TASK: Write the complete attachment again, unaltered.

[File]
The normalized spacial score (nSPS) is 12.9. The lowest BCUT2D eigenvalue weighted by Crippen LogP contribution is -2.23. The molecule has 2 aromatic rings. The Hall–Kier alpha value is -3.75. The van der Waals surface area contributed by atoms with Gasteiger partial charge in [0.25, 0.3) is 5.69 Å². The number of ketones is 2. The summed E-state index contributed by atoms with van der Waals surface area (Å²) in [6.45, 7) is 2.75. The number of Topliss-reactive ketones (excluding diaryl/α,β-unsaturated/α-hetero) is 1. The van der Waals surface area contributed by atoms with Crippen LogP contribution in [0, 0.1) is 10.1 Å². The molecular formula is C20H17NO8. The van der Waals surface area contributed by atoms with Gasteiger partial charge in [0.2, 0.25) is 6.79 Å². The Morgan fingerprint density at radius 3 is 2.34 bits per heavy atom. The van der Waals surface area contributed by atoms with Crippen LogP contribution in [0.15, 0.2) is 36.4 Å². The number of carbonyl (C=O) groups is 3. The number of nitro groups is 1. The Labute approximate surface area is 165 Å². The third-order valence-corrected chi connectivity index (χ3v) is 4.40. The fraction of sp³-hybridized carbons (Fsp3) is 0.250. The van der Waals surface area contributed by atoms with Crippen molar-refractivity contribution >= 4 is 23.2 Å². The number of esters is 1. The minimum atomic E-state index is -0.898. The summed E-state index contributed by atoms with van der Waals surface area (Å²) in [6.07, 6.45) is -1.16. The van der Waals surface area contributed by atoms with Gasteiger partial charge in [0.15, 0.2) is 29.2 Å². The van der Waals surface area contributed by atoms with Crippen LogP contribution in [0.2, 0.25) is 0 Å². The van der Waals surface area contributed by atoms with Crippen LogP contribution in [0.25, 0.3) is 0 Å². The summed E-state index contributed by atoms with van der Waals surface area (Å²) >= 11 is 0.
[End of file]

The normalized spacial score (nSPS) is 12.9. The lowest BCUT2D eigenvalue weighted by Crippen LogP contribution is -2.23. The molecule has 2 aromatic rings. The Hall–Kier alpha value is -3.75. The van der Waals surface area contributed by atoms with Gasteiger partial charge in [0.25, 0.3) is 5.69 Å². The number of ketones is 2. The summed E-state index contributed by atoms with van der Waals surface area (Å²) in [6.45, 7) is 2.75. The number of Topliss-reactive ketones (excluding diaryl/α,β-unsaturated/α-hetero) is 1. The van der Waals surface area contributed by atoms with Crippen LogP contribution in [0, 0.1) is 10.1 Å². The molecular formula is C20H17NO8. The van der Waals surface area contributed by atoms with Gasteiger partial charge in [0.2, 0.25) is 6.79 Å². The Morgan fingerprint density at radius 3 is 2.34 bits per heavy atom. The van der Waals surface area contributed by atoms with Crippen LogP contribution in [0.15, 0.2) is 36.4 Å². The number of carbonyl (C=O) groups is 3. The number of nitro groups is 1. The Labute approximate surface area is 165 Å². The third-order valence-corrected chi connectivity index (χ3v) is 4.40. The fraction of sp³-hybridized carbons (Fsp3) is 0.250. The van der Waals surface area contributed by atoms with Crippen molar-refractivity contribution >= 4 is 23.2 Å². The number of esters is 1. The minimum atomic E-state index is -0.898. The summed E-state index contributed by atoms with van der Waals surface area (Å²) in [6.07, 6.45) is -1.16. The van der Waals surface area contributed by atoms with Gasteiger partial charge in [0.15, 0.2) is 29.2 Å². The van der Waals surface area contributed by atoms with Crippen LogP contribution in [0.2, 0.25) is 0 Å². The van der Waals surface area contributed by atoms with Crippen LogP contribution in [0.25, 0.3) is 0 Å². The summed E-state index contributed by atoms with van der Waals surface area (Å²) >= 11 is 0.